Subject Area: Health Coverage for Women

This section of the report card evaluates states based on their performance on key measures of health insurance coverage for women and the share of women who remain uninsured.

The section includes key data points for the share of women who are uninsured in each state, both for the overall population and with breakdowns by race and by income threshold, from the U.S. Census Bureau’s 2013 American Community Survey and from the Census Bureau’s Small Area Health Insurance Estimates (SAHIE) program. It also includes the most recent data from the Gallup-Healthways Well-Being Index estimating uninsured percentages in mid-2014 and changes in the uninsured from 2013 to mid-2014 (though the Well-Being Index data is available only for whole state populations, not limited to women, it is the most current information available on state uninsured rates and is a useful proxy for exploring recent trends in health coverage).

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KEY FINDINGS ON HEALTH COVERAGE FOR WOMEN

Best and Worst Coverage Rankings

The states with the best rankings for health coverage for women are Delaware (#1), Massachusetts (#2), Vermont (#3), Hawaii (#4), and Connecticut (#5). The states with the worst rankings for health coverage for women are Texas (#50), Montana (#49), Georgia (#48), Florida (#47), and Nevada (#46).

Racial Disparities in Women’s Health Coverage

The coverage data show that, across the states, black and Latina women continue to lack health insurance coverage at significantly higher rates than women overall. In 28 states, the uninsured rate for black women was at least 10 percent higher than for women overall; in 17 states, it was at least 20 percent higher. These disparities in health coverage were even wider for Latina women: in 49 states, the uninsured rate for Latina women was at least 20 percent higher than for women overall; in 44 states, it was at least 50 percent higher; and in 18 states, it was at least twice as high.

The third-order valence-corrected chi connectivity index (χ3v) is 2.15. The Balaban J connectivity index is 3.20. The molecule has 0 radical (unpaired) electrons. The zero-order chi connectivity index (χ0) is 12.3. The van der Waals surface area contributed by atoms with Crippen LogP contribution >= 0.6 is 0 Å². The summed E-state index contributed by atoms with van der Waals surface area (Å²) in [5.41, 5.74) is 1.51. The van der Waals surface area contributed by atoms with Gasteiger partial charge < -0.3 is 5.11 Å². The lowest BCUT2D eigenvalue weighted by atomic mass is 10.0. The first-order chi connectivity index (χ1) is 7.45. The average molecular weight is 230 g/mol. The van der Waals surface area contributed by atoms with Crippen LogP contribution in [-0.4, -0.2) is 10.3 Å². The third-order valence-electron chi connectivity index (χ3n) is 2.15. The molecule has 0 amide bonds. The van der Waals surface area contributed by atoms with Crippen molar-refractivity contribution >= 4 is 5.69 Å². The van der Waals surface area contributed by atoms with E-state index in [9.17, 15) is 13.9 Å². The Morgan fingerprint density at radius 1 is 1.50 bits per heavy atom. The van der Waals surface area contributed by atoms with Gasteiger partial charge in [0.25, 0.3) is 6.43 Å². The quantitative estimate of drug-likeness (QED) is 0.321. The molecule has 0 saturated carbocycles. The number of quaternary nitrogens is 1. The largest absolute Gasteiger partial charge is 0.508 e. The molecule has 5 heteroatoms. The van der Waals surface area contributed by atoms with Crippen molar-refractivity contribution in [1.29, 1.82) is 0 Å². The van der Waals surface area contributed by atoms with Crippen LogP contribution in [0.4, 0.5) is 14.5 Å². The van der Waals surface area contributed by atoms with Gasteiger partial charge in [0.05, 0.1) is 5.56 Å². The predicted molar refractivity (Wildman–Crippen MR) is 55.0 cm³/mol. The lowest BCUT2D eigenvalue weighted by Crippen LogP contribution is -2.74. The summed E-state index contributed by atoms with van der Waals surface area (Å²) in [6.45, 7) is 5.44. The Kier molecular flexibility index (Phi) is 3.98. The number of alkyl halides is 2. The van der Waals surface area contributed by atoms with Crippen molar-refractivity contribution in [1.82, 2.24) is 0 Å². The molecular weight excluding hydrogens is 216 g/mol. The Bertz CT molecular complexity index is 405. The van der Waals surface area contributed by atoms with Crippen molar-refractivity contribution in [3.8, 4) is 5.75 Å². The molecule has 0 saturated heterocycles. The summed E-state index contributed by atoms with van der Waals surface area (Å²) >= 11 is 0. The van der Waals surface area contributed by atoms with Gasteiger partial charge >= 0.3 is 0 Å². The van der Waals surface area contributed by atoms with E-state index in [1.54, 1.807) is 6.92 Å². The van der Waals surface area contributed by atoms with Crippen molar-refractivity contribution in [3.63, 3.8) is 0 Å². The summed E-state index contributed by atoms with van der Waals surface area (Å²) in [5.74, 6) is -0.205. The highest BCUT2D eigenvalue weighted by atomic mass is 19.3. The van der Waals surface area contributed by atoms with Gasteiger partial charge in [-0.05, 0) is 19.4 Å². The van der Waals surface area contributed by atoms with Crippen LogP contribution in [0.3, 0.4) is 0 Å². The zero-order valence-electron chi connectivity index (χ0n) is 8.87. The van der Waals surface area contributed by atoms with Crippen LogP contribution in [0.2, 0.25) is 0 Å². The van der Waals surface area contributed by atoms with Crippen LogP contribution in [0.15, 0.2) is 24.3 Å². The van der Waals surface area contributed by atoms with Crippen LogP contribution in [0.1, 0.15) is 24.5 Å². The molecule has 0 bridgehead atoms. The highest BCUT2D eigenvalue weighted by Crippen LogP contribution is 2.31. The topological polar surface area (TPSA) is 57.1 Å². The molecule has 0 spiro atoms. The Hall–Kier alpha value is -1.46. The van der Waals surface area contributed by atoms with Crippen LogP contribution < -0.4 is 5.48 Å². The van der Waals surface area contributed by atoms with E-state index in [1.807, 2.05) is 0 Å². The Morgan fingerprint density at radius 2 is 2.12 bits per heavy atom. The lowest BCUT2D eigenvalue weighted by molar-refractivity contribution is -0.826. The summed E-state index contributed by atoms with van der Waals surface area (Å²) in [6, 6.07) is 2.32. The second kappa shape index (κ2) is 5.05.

States Rejecting Medicaid Expansion 

Many of the states that received poor grades for women’s health coverage are states that have rejected federal funding to expand Medicaid. Eleven of the 12 lowest-ranking states have, to date, rejected Medicaid expansion. Nine of the states that have rejected Medicaid expansion received an F grade for coverage, four more received a D, and five more received a C. All in all, 18 of the 21 states rejecting Medicaid expansion as of September 2014 received a C-level grade or worse for women’s health coverage.2


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Source: U.S. Census Bureau, 2013 American Community Survey (ACS) 1-year estimates, Table C27001, “Health Insurance Coverage Status by Sex by Age,” available at: http://factfinder2.census.gov


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Source: U.S. Census Bureau, 2012 Small Area Health Insurance Estimates (SAHIE), available at: http://www.census.gov/did/www/sahie/data/interactive/


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RDR – Racial Disparity Ratio = ratio for selected group compared to all women in the state.
For example, a racial disparity ratio of 1.5 means the percentage/rate for the selected group is 1.5 times the benchmark percentage/rate for all women in the state.

Source: AJS calculations based on U.S. Census Bureau, 2012 Small Area Health Insurance Estimates (SAHIE), available at: http://www.census.gov/did/www/sahie/data/interactive/


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Source: U.S. Census Bureau, 2012 Small Area Health Insurance Estimates (SAHIE), available at: http://www.census.gov/did/www/sahie/data/interactive/


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Source: Gallup, 2013-2014 Gallup-Healthways Well-Being Index, “Change in Percentage of Uninsured by State, 2013 vs. Midyear 2014,” table published August 5, 2014, available at: http://www.gallup.com/poll/174290/arkansas-kentucky-report-sharpest-drops-uninsured-rate.aspx#2

Download a PDF version of the report:

WomensHealth-Cover

Press

For media inquiries and interview requests, please contact:

Kathy Mulady

kathy@allianceforajustsociety.org
206-992-8787